Murray PHN eNews #67 | There’s no Aboriginal word for cancer

 


Edition 67  | There's no Aboriginal word for cancer                                      

 

Leonie McIntosh - Sharing the Healing Process with her Community

Helping Indigenous patients to access cancer services

Statistics show  Indigenous Australians are three and a half times more likely to die from cervical cancer, three times more likely to die from liver cancer and almost twice as likely to die from lung cancer than non-Indigenous Australians.

Studies in the Northern Territory and Queensland have found that Indigenous cancer patients are less likely to be recommended for, choose and complete curative treatment than non-Indigenous patients.

Associate Professors Gail Garvey and Patricia Valery  from the Menzies School of Health Research  report  that there's no Aboriginal word for cancer and that cancer is often associated with death, so there is a lack of open discussion and general awareness of cancer in many Indigenous communities.

Indigenous Australians have unique needs with respect to radiation oncology that can include: different patterns of cancer incidence compared with non-Indigenous Australians, later diagnosis and lower survival, continued disadvantage in accessing treatments, cultural considerations and limited data and research on Indigenous cancer care.

In this video, you will meet Leonie McIntosh - proud Wiradjuri woman, mother, wife, artist and academic B.Ed (Hon), PhD -  to hear  about her brain cancer and treatment journey as an Aboriginal woman at the new GenesisCare Radiation Oncology Centre. The centre is  located in the purpose-built Albury Wodonga Regional Cancer Centre and allows patients in the North East to have radiation therapy closer to home.

Leonie's story  demonstrates the importance of reducing barriers to Indigenous patients accessing high quality specialist care.


 

GPs  helping to eliminate Hepatitis C

Kirby Institute's  Viral Hepatitis Clinical Research Program  has reported a growth in hepatitis C  treatment rates in the Institute's  February newsletter  (4% in March 2016 to 19% in September). More than 30,000  of the 230,000 Australians living with chronic hepatitis C  have been treated with direct acting antiviral  drugs following their listing on the PBS in 2016.This  growth shows that GPs  now account for one in five hepatitis curative treatments, and based on these figures,  Australia is on target to eliminate hepatitis C within 10 years. However, it is estimated that 20%  of Australians living with the disease remain undiagnosed.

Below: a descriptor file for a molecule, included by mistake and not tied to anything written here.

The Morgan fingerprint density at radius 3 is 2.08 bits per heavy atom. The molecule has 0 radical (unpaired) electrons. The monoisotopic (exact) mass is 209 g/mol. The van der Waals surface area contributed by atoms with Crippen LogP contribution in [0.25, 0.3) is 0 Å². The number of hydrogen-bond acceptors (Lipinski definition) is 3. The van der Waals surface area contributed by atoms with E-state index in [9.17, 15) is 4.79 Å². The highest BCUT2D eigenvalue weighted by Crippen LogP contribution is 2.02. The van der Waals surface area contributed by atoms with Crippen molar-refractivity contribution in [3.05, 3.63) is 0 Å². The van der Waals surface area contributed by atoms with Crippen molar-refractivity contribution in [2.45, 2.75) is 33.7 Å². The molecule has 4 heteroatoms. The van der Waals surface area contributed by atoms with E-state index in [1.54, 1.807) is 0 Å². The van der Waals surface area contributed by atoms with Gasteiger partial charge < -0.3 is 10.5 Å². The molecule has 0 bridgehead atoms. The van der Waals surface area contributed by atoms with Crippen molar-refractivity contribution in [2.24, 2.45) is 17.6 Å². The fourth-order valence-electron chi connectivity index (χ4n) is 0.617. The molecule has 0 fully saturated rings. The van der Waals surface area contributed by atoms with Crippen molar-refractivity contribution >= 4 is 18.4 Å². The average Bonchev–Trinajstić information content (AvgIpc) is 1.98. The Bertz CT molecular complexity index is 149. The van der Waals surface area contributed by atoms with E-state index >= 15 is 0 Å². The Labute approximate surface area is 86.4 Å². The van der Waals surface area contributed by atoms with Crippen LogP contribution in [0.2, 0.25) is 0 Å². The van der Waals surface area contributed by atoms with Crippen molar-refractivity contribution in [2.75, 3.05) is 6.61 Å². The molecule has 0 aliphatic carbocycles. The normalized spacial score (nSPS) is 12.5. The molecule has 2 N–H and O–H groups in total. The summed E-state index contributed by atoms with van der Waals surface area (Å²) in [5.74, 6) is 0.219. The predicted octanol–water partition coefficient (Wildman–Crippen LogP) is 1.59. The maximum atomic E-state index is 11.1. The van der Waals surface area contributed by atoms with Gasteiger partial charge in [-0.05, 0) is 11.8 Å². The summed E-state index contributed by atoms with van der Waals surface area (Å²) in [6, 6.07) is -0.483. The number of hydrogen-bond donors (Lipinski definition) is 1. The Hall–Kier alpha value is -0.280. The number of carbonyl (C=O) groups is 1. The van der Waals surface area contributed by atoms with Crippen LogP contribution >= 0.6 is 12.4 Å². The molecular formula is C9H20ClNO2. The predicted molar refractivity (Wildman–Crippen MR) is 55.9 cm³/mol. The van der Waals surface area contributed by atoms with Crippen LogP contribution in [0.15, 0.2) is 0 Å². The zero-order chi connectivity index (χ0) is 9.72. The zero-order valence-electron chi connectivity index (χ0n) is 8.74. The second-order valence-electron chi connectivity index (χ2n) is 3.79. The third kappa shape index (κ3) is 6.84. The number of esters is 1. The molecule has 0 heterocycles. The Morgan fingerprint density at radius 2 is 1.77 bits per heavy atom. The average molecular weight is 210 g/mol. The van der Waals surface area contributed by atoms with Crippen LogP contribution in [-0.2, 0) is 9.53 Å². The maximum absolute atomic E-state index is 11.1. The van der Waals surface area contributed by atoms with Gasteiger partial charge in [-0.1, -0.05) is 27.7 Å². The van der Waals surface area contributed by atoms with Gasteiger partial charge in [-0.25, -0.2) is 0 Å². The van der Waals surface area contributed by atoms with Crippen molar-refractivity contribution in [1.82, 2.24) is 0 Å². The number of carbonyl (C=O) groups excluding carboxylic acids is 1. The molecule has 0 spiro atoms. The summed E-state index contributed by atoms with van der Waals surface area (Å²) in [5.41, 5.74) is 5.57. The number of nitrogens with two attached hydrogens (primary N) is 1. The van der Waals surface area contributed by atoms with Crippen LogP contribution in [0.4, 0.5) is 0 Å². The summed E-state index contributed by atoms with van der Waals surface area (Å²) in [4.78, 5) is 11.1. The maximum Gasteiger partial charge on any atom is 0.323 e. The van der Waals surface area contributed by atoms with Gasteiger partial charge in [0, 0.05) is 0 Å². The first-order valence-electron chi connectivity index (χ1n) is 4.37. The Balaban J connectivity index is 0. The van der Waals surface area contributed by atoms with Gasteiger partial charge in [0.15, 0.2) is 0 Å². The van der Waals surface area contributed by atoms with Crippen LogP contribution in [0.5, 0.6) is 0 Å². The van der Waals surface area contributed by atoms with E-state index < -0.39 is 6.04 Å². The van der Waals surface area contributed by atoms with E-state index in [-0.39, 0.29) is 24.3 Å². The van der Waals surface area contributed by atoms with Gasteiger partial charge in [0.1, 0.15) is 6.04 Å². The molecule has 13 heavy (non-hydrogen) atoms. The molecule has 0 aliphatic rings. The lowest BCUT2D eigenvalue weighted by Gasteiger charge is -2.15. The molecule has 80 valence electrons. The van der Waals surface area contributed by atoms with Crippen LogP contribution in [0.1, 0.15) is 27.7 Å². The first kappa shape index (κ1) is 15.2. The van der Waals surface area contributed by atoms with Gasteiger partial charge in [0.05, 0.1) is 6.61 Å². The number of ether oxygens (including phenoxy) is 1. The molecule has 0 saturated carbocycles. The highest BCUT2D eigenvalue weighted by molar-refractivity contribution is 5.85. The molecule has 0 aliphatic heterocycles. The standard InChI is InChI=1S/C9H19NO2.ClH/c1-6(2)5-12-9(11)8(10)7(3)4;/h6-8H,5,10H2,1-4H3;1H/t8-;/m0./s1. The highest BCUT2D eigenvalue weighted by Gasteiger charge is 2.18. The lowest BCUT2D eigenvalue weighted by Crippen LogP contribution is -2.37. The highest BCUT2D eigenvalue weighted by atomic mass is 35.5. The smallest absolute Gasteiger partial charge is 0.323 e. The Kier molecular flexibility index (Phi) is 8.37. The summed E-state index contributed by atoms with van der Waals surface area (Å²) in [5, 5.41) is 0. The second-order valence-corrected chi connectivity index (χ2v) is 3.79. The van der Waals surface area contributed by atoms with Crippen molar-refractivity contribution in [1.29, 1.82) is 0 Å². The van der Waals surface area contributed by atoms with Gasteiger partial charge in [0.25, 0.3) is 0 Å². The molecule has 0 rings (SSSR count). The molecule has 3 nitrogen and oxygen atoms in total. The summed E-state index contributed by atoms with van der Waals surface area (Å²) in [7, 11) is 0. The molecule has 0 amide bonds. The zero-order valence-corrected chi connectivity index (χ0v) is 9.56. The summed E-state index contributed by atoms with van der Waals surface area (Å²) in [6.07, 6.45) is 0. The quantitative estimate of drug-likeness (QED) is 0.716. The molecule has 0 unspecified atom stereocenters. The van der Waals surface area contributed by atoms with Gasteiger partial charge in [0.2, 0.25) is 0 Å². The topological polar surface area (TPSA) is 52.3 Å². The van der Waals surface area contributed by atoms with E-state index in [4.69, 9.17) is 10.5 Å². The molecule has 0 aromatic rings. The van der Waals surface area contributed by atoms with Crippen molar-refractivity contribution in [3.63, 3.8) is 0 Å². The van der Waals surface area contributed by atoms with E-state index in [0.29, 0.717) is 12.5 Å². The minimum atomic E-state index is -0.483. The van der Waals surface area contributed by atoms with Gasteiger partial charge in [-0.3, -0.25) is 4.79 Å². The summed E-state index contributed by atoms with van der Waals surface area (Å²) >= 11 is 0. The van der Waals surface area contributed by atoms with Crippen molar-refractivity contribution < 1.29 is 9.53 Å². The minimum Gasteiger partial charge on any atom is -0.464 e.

Click here for Hep C resources on our website, including a new 2017 patient resource  Hep C and You: A User Guide to the Latest Information and  click here for Curing Hepatitis C: Your Role as a GP  online education module by  the Victorian PHN Alliance.

Improving cancer services in the Hume region    cancer    

Hume Regional Integrated Cancer Services (Hume RICS) are looking to improve care coordination, multidisciplinary and supportive care, and to reduce variations in care, in the Hume region. Their focus is on the  prevention, early detection, diagnosis, staging, treatment and recovery in  CRC or Lung Cancer Optimal Cancer Care Pathways. Up to $75,000 dollars in funding is being offered with expressions of interest closing  this Friday, 3 March 2017. Click here  for more details

Help for those impacted  by ice    alcohol and other dugs    

Statistics released by Ambo-AODstats show that paramedics attended 467 ice-related call-outs in regional Victoria over the 2014-15 period, compared with 296 the year before and only 94 in 2011-12. Locally the region with  the biggest increase is Shepparton LGA with an annual increase of 129% growing from six attendances in 2011-12 to 37 in 2014-15.